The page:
Deader Than Thou - Corpsepaint And the Shock Aesthetics of Black Metal

Editor's Note: the following essay was submitted to Heavy Blog by Violet Palmer, who is also a phenomenal black metal artist working under the name Wolven Daughter. We&

a month ago

Editor's Note: the following essay was submitted to Heavy Blog by Violet Palmer, who is also a phenomenal black metal artist working under the name Wolven Daughter. We've been friends online for a while now and I've always enjoyed her perspective on not just black metal music, but also the rituals and aesthetic that make the genre tick. I was delighted that she wrote to me pitching this essay then because I find the existence, and the persistence, of corpsepaint to be an ever fascinating topic. Please enjoy this brief historical overview of the origins of the practice as well as some thoughts on why it still exists today!

-Eden Kupermintz

“They look like KISS.”

Any fan of black metal has probably heard some variation on this. Whether it's the “war paint” of Immortal (who are particularly prone to the above comparison) or the ghoulish pancake makeup of Dead and Euronymous, the response to the traditional black metal look from non-fans usually ranges from polite bemusement to outright mockery. The normies just don't seem to get it.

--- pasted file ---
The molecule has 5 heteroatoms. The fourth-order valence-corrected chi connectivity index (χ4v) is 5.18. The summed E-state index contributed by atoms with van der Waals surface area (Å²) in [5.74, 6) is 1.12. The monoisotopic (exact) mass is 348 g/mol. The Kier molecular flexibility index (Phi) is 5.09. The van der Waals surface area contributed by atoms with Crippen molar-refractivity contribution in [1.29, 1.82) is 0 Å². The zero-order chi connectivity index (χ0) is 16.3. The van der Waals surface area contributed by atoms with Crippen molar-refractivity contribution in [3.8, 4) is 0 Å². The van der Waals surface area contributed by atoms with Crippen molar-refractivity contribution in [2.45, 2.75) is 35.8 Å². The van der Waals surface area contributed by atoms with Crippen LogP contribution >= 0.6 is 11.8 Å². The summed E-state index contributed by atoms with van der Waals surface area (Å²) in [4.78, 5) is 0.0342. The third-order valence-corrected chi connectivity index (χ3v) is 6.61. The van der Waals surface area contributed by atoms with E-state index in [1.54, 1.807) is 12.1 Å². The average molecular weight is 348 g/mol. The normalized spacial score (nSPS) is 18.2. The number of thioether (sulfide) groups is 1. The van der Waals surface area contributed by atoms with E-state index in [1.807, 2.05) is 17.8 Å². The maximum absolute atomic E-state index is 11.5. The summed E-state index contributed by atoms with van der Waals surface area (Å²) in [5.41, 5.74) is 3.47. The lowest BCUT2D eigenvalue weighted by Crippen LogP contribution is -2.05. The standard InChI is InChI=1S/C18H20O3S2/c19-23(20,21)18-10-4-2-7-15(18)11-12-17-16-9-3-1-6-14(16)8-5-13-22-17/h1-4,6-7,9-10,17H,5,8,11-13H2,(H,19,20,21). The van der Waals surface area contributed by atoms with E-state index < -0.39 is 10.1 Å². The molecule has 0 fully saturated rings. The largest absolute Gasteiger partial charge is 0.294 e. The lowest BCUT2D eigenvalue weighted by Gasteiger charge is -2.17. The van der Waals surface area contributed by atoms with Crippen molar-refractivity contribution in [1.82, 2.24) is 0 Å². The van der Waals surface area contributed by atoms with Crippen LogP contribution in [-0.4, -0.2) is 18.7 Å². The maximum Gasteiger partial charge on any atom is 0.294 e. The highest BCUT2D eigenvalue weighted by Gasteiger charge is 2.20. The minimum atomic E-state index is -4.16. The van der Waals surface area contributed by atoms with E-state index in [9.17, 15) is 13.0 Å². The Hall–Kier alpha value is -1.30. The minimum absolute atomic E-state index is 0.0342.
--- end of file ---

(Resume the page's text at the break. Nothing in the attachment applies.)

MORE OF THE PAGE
But for those of us that do, the aesthetic of black metal, the corpsepaint, the leather and spikes, the (only ocasionally silly) stage names, it's all a huge part of what we like about it. While it's not exactly true that you can't have one without the other, as plenty of black metal groups rip while foregoing pseudonyms and painted faces, for a lot of us, the music just wouldn't hit the same without it. Certainly, black metal wouldn't have gotten nearly as much attention in the early days without that striking, ghostly, black-and-white look (or at least might have had to light up a few more churches to do so).

So let's take a look at one of the most iconic and often-derided aspects of black metal, see where it came from, and what, if anything, it can tell us about the music and the people who make it.

A Brief History of Shock Rock

Yes, black metal is arguably shock rock. Or at least, took plenty of influence from it. The genre began when a radio DJ offered Screamin' Jay Hawkins $300 to open a performance by rising from a coffin. Hawkins went with the idea and began to employ a voodoo-inspired costume and bizarre (for the time) stage props, incuding a fake skull named Henry that he would set on fire as part of his act. While he is perhaps best remembered for his guttural, howling performance on “I Put a Spell on You,” the booze-soaked story of which would have been enough to earn him a place in rock history on its own merits, Hawkins's persona would prove tremendously influential and go on to help pioneer a wave of outlandish, theatric music.